Control of bush encroachment in Borana zone of southern Ethiopia: effects of different control techniques on rangeland vegetation and tick populationsReport as inadecuate




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Pastoralism

, 4:18

First Online: 25 November 2014Received: 28 September 2014Accepted: 10 October 2014

Abstract

A study on effects of bush encroachment control techniques on rangeland productivity and tick population dynamics was conducted in Arero district of Borana zone, southern Ethiopia, for three consecutive years. The study targeted two main and dominant encroaching bush species in Borana rangeland, Acacia drepanolobium and Acacia mellifera, and their effects on some vegetation attributes and tick population dynamics. A hectare of rangeland encroached by these two acacia species was replicated-divided into three plots, and each plot was subdivided into five sub-plots to receive five treatments: cutting at 0.5 m above ground and pouring kerosene on stumps T1, cutting at 0.5 m above ground and debarking the stumps down into the soil surface T2, cutting at 0.5 m above ground alone T3, cutting at 0.5 m above ground and dissecting the stumps T4 and control T5. Data on basal and litter covers, soil erosion and compaction, dead and re-sprouted encroaching tree-shrub species and nymph- and adult-stage tick populations were collected before and after treatment applications. The applied treatments significantly influenced p < 0.05 basal cover, nymph- and adult-stage tick population and the two encroaching tree species. The results of this study showed that T3 and T2 were good in controlling A. drepanolobium in that order. T4 and T2 had a significant effect in controlling A. mellifera in their order. Controlling bush encroachment had also a positive effect in eradicating the tick population. The most dominant grass and non-grass species observed after the control actions were Cenchrus ciliaris, Chrysopogon aucheri, Abutilon hirtum, Pennisetum mezianum, Dyschoriste hildebrandtii, Zaleya pentandra and Eragrostis papposa. Therefore, controlling encroaching tree-shrub species had created a conducive grazing area with palatable herbaceous species for the livestock and unequivocally reduced tick population which play a role in reducing cattle milk production through closing off teats. The management of bush encroachment, if sustained, will contribute in stabilizing rangelands and help minimize the negative effects of feed and food crises in the future.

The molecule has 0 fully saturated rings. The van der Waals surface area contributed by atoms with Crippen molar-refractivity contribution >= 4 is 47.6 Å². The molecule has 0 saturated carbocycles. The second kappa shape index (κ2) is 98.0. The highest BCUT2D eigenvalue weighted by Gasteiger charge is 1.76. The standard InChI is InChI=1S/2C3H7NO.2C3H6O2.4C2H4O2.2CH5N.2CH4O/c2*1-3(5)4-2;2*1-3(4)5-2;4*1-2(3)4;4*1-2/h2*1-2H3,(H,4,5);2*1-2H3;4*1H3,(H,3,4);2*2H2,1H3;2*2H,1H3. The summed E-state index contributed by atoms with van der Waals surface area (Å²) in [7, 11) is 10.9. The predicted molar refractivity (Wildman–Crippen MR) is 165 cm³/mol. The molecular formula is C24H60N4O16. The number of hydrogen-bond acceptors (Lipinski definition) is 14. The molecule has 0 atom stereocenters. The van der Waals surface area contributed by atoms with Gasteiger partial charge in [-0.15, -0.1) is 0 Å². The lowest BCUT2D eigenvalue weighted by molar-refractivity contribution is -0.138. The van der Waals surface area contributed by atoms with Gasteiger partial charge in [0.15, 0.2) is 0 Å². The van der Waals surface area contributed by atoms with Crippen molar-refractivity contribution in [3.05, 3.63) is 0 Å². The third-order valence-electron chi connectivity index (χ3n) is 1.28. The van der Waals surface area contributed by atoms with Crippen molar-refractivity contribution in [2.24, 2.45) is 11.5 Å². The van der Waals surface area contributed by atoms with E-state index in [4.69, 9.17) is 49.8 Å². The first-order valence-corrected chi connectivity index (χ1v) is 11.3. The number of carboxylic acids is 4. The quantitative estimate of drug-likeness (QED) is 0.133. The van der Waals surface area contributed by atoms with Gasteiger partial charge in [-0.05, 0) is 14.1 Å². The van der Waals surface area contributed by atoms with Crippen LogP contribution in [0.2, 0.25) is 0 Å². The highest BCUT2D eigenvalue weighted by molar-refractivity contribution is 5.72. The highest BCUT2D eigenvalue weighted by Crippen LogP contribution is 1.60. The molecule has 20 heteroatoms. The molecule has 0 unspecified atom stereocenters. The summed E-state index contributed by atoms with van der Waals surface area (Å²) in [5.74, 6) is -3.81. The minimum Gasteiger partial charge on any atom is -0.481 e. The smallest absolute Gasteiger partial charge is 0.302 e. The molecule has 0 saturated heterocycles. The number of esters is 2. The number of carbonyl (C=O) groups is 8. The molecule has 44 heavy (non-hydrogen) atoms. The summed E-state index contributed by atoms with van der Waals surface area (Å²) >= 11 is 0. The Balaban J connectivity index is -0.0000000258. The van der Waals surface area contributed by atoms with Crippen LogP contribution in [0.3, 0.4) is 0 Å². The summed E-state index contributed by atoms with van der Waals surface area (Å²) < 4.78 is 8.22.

KeywordsBorana Grass and forbs Vegetation dynamics Tick population Electronic supplementary materialThe online version of this article doi:10.1186-s13570-014-0018-1 contains supplementary material, which is available to authorized users.

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Author: Bikila Negasa - Bedasa Eba - Samuel Tuffa - Barecha Bayissa - Jaldesa Doyo - Nizam Husen

Source: https://link.springer.com/







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